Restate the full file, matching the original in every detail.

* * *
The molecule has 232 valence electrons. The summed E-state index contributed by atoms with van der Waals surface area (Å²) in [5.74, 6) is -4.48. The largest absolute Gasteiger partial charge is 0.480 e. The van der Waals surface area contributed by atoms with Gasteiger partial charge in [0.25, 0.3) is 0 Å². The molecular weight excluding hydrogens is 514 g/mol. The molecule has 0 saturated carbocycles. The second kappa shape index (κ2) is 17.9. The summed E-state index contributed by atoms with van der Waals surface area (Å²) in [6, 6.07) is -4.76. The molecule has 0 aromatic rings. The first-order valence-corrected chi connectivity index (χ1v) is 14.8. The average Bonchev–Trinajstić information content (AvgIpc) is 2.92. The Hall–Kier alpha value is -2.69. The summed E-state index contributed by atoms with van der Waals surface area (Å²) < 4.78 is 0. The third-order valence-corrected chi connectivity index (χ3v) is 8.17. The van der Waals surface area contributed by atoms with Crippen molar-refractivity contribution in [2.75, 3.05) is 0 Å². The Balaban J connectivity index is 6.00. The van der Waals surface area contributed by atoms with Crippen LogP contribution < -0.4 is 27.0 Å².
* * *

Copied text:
The molecule has 232 valence electrons. The summed E-state index contributed by atoms with van der Waals surface area (Å²) in [5.74, 6) is -4.48. The largest absolute Gasteiger partial charge is 0.480 e. The van der Waals surface area contributed by atoms with Gasteiger partial charge in [0.25, 0.3) is 0 Å². The molecular weight excluding hydrogens is 514 g/mol. The molecule has 0 saturated carbocycles. The second kappa shape index (κ2) is 17.9. The summed E-state index contributed by atoms with van der Waals surface area (Å²) in [6, 6.07) is -4.76. The molecule has 0 aromatic rings. The first-order valence-corrected chi connectivity index (χ1v) is 14.8. The average Bonchev–Trinajstić information content (AvgIpc) is 2.92. The Hall–Kier alpha value is -2.69. The summed E-state index contributed by atoms with van der Waals surface area (Å²) < 4.78 is 0. The third-order valence-corrected chi connectivity index (χ3v) is 8.17. The van der Waals surface area contributed by atoms with Crippen molar-refractivity contribution in [2.75, 3.05) is 0 Å². The Balaban J connectivity index is 6.00. The van der Waals surface area contributed by atoms with Crippen LogP contribution < -0.4 is 27.0 Å².